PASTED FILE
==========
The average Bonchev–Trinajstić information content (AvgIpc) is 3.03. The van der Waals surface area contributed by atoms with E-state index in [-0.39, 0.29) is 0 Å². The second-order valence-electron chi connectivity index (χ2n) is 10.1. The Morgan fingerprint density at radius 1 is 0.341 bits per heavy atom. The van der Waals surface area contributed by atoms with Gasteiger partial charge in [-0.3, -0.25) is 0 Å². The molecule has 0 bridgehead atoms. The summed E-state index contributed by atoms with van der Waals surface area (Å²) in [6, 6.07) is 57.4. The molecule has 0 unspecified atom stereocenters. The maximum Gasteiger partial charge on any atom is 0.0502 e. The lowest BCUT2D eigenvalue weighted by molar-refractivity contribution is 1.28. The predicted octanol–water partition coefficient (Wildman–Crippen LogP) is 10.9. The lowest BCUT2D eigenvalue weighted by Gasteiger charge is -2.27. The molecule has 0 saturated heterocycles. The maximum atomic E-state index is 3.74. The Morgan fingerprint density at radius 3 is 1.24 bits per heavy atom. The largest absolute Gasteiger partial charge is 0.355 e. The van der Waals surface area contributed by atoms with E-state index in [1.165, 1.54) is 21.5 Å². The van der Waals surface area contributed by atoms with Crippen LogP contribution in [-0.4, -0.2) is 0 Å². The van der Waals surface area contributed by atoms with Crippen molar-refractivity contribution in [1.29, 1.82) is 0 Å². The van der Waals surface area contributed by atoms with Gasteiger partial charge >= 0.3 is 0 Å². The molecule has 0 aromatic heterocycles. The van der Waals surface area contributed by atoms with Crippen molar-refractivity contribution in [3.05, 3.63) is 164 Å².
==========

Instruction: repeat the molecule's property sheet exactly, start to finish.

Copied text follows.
The average Bonchev–Trinajstić information content (AvgIpc) is 3.03. The van der Waals surface area contributed by atoms with E-state index in [-0.39, 0.29) is 0 Å². The second-order valence-electron chi connectivity index (χ2n) is 10.1. The Morgan fingerprint density at radius 1 is 0.341 bits per heavy atom. The van der Waals surface area contributed by atoms with Gasteiger partial charge in [-0.3, -0.25) is 0 Å². The molecule has 0 bridgehead atoms. The summed E-state index contributed by atoms with van der Waals surface area (Å²) in [6, 6.07) is 57.4. The molecule has 0 unspecified atom stereocenters. The maximum Gasteiger partial charge on any atom is 0.0502 e. The lowest BCUT2D eigenvalue weighted by molar-refractivity contribution is 1.28. The predicted octanol–water partition coefficient (Wildman–Crippen LogP) is 10.9. The lowest BCUT2D eigenvalue weighted by Gasteiger charge is -2.27. The molecule has 0 saturated heterocycles. The maximum atomic E-state index is 3.74. The Morgan fingerprint density at radius 3 is 1.24 bits per heavy atom. The largest absolute Gasteiger partial charge is 0.355 e. The van der Waals surface area contributed by atoms with E-state index in [1.165, 1.54) is 21.5 Å². The van der Waals surface area contributed by atoms with Crippen LogP contribution in [-0.4, -0.2) is 0 Å². The van der Waals surface area contributed by atoms with Crippen molar-refractivity contribution in [1.29, 1.82) is 0 Å². The van der Waals surface area contributed by atoms with Gasteiger partial charge >= 0.3 is 0 Å². The molecule has 0 aromatic heterocycles. The van der Waals surface area contributed by atoms with Crippen molar-refractivity contribution in [3.05, 3.63) is 164 Å².